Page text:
Finally: I suggest that readers who think that the CPI overstates or understates inflation by a huge amount should compare it with the non-government “Billion prices” index put out by MIT. That index takes prices off the internet, completely bypassing any possibility of government manipulation. Surprise surprise! It tracks the CPI very closely. Check the chart and methodology here:

For more on price indexes, how to interpret them, and why some people don’t believe them, see these earlier posts on my blog:

If inflation is quiet, why are people still feeling it’s pain?
What does the CPI measure? Inflation or cost of living? What’s the difference?
commented 2015-01-25 16:41:18 -0500 · Flag
DeRoi P writes:

“Allowing substitution of lower-priced and lower-quality goods in the basket (i.e. more hamburger when steak prices rise) lowers the reported rate of inflation versus the fixed-basket measure.”

That line is a favorite of CPI critics, but it is simply false. Here is what the BLS actually does: (source: )

“When the cost of food rises, does the CPI assume that consumers switch to less desired foods, such as substituting hamburger for steak?

No. In January 1999, the BLS began using a geometric mean formula in the CPI that reflects the fact that consumers shift their purchases toward products that have fallen in relative price. Some critics charge that by reflecting consumer substitution the BLS is subtracting from the CPI a certain amount of inflation that consumers can “live with” by reducing their standard of living. This is incorrect: the CPI’s objective is to calculate the change in the amount consumers need to spend to maintain a constant level of satisfaction.

Specifically, in constructing the “headline” CPI-U and CPI-W, the BLS is not assuming that consumers substitute hamburgers for steak. Substitution is only assumed to occur within basic CPI index categories, such as among types of ground beef in Chicago. Hamburger and steak are in different CPI item categories, so no substitution between them is built into the CPI-U or CPI-W.”
commented 2015-01-23 19:00:11 -0500 · Flag
Thomas N. writes:

It IS ALL based on spurious substitution, like today, I couldn’t afford regular potatoes, so I bought powdered potatoes (30% Less than the genuine root), just Add water and voilà, works for the Government doesn’t work for me, they taste like shit, Now shut up and eat your porridge !
commented 2015-01-23 18:58:44 -0500 · Flag
Delroi P. writes:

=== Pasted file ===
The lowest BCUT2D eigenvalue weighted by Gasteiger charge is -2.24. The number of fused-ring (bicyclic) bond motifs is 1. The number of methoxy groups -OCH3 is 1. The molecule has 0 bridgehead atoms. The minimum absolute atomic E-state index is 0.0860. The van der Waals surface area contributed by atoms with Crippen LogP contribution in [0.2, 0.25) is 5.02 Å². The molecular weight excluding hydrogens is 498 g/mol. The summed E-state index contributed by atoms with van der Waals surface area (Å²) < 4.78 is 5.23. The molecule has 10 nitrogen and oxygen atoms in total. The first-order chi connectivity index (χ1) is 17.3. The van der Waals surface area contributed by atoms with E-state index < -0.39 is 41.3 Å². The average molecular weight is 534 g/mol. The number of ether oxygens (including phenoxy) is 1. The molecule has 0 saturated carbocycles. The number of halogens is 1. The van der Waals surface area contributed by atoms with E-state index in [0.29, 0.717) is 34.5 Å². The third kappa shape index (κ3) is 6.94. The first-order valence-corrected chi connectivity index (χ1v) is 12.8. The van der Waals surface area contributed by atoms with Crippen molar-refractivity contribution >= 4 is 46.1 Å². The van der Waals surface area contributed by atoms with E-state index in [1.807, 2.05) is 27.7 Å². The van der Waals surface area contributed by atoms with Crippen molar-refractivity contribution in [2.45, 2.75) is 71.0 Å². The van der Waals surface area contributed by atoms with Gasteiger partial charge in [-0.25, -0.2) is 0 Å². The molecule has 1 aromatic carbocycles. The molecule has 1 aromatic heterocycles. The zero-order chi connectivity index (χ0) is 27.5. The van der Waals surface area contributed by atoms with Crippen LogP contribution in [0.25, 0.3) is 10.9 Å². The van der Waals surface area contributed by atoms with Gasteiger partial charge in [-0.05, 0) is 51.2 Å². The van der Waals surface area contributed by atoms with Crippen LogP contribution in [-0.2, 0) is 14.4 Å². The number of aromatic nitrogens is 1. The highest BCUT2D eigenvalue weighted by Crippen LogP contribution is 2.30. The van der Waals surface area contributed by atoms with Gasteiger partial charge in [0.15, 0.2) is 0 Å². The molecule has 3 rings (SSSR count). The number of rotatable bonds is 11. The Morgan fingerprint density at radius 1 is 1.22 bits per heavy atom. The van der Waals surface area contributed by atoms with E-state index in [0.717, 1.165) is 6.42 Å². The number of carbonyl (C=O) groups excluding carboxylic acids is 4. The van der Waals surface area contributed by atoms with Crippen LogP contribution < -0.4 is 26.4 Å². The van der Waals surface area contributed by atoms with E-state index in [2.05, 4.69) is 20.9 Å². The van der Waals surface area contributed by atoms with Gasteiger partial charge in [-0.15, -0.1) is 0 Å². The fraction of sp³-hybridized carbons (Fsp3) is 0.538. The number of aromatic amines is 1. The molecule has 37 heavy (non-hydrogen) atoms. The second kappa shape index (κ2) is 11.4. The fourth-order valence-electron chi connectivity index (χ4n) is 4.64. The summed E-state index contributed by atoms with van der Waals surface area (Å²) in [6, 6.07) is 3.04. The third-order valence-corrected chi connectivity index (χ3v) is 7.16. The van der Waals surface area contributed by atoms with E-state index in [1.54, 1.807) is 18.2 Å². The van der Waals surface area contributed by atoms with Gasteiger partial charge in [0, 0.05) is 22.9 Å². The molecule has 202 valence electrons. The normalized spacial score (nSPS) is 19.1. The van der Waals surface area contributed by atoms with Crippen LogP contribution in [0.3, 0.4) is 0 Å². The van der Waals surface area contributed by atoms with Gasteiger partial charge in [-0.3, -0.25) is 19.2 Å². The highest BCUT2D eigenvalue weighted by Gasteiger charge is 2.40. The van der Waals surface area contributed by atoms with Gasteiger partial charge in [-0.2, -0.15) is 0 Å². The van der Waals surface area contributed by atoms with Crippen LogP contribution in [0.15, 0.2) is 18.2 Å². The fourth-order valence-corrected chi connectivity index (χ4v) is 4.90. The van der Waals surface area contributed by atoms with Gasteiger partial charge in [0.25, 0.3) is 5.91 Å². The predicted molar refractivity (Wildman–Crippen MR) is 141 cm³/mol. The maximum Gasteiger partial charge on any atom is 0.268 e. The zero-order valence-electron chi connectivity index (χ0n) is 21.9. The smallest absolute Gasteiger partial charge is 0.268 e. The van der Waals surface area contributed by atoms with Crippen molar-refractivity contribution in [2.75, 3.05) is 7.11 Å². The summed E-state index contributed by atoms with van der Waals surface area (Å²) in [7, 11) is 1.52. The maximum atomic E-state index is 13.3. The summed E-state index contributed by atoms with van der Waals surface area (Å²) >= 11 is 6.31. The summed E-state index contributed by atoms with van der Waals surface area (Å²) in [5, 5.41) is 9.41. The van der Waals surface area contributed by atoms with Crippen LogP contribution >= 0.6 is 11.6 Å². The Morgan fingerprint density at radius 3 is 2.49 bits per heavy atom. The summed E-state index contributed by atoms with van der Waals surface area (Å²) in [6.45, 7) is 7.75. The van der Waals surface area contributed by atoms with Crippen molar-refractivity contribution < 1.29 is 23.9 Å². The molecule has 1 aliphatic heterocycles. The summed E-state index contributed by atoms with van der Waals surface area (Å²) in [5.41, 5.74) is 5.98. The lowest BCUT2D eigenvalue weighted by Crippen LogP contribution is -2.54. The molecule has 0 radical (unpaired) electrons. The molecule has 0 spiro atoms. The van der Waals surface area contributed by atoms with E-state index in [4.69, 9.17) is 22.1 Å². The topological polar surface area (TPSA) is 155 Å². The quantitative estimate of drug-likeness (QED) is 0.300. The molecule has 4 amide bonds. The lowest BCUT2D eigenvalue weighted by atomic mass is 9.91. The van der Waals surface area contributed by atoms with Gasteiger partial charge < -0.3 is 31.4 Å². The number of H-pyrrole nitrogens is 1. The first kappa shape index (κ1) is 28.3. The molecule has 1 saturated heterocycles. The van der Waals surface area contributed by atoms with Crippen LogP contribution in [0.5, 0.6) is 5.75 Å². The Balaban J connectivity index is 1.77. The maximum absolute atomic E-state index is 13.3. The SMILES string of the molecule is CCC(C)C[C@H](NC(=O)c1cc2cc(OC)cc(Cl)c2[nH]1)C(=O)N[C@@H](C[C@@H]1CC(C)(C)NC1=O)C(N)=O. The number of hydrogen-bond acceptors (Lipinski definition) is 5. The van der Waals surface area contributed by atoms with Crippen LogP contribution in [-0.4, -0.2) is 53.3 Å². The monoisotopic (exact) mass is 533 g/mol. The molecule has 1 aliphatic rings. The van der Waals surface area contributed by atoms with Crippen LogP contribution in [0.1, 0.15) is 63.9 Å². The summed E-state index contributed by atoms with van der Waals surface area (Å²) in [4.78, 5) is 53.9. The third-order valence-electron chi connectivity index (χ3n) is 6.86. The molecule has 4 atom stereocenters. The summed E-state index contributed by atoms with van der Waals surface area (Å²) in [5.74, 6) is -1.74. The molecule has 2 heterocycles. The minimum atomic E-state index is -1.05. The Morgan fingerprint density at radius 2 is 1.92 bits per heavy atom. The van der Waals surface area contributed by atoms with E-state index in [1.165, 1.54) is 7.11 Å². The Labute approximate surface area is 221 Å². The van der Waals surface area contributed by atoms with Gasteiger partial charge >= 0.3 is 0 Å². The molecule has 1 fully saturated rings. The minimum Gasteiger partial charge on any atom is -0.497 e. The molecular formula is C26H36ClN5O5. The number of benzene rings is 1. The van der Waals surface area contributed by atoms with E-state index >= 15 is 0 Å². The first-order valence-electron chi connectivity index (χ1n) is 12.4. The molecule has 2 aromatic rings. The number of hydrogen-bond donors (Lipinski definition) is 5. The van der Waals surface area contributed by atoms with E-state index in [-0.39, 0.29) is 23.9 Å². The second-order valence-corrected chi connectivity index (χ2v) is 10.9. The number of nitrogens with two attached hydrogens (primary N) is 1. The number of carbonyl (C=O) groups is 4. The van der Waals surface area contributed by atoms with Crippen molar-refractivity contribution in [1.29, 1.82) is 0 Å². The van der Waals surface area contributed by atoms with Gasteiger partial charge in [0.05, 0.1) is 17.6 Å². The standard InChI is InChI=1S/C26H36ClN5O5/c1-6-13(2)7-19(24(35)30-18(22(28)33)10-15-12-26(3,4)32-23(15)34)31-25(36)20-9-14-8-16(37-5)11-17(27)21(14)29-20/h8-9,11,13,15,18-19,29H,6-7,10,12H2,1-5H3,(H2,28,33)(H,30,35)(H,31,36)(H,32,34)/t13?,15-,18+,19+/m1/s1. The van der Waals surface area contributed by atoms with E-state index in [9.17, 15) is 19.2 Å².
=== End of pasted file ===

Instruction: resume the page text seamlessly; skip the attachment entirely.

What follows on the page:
the CPI as it exists today is entirely spurious: a measure of the price of
survival, not the price of a constant basket of utility curve-stable goods
& services.

yes, ‘food’ is included, but its substitution is never accounted for (i.e.
steak bought for dinner in 1960, alpo bought for dinner in 2015… both
keep you alive but they occupy far different positions on the
satisfaction/utility curve even though they are both sustenance).

‘housing’ is represented, via ‘owners’ equivalent rent’, which is plagued
by a myriad of distorting factors. health care and education are entirely
gamed… see below…

Summary of Real-World Needs versus Theoretical Constructs of Academia
  • While the 1990s saw the push to reduce official inflation reporting, by shifting from a fixed-weight to at least a quasi-substitution-based CPI,
  • less-publicized actions were taken to reduce CPI reporting through the introduction of hedonic quality adjustments, starting in the 1980s.
  • Maintaining Constant Standard of Living (Fixed-Basket Inflation) versus Substitution in CPI

Since the 1700s, consumer inflation has been estimated by measuring price changes in a fixed-weight basket of goods, effectively measuring the cost of living of maintaining a constant standard of living. Allowing substitution of lower-priced and lower-quality goods in the basket (i.e. more hamburger when steak prices rise) lowers the reported rate of inflation versus the fixed-basket measure. BLS introduced: Geometric weighting—a purely a mathematical gimmick that automatically reduces the weightings of goods rising in price, and vice versa—it has no demonstrated relationship to consumer substitution of goods based on price changes. It was explained as a surrogate for a substitution measure. BLS introduced: More frequent re-weightings of the CPI index from every ten years to every two years, which moved the CPI closer to a substitution-based index, but the change was not considered a change in methodology. BLS introduced: Ongoing re-weightings of sales outlets (discount/mass-merchandisers versus Main Street shops), also moving closer to a substitution-based index and creating other constant-standard-of-living issues.

Out-of-Pocket Expenses versus Nebulous Quality (Hedonic) Adjustments